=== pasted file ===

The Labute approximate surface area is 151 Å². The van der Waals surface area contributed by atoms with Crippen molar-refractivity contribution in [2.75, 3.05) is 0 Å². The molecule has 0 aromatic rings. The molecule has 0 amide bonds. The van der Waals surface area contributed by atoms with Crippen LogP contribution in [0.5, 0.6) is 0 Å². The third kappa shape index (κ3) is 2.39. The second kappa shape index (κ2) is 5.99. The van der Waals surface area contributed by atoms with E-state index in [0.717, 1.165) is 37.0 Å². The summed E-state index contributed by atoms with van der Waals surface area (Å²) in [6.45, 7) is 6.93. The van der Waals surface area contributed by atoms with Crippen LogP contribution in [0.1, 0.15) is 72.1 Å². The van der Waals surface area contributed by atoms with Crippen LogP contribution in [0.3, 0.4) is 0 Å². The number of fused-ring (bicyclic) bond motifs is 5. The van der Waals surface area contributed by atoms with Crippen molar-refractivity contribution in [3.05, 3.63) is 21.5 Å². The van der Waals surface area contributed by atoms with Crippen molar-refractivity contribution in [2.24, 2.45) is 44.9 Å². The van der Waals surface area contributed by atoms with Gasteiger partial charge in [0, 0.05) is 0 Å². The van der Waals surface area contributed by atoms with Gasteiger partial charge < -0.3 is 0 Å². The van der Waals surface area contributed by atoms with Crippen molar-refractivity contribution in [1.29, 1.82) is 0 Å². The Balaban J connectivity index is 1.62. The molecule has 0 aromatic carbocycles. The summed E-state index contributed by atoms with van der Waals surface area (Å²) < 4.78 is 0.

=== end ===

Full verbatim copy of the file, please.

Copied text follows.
The Labute approximate surface area is 151 Å². The van der Waals surface area contributed by atoms with Crippen molar-refractivity contribution in [2.75, 3.05) is 0 Å². The molecule has 0 aromatic rings. The molecule has 0 amide bonds. The van der Waals surface area contributed by atoms with Crippen LogP contribution in [0.5, 0.6) is 0 Å². The third kappa shape index (κ3) is 2.39. The second kappa shape index (κ2) is 5.99. The van der Waals surface area contributed by atoms with E-state index in [0.717, 1.165) is 37.0 Å². The summed E-state index contributed by atoms with van der Waals surface area (Å²) in [6.45, 7) is 6.93. The van der Waals surface area contributed by atoms with Crippen LogP contribution in [0.1, 0.15) is 72.1 Å². The van der Waals surface area contributed by atoms with Crippen LogP contribution in [0.3, 0.4) is 0 Å². The number of fused-ring (bicyclic) bond motifs is 5. The van der Waals surface area contributed by atoms with Crippen molar-refractivity contribution in [3.05, 3.63) is 21.5 Å². The van der Waals surface area contributed by atoms with Crippen molar-refractivity contribution in [2.24, 2.45) is 44.9 Å². The van der Waals surface area contributed by atoms with Gasteiger partial charge in [0, 0.05) is 0 Å². The van der Waals surface area contributed by atoms with Gasteiger partial charge < -0.3 is 0 Å². The van der Waals surface area contributed by atoms with Crippen molar-refractivity contribution in [1.29, 1.82) is 0 Å². The Balaban J connectivity index is 1.62. The molecule has 0 aromatic carbocycles. The summed E-state index contributed by atoms with van der Waals surface area (Å²) < 4.78 is 0.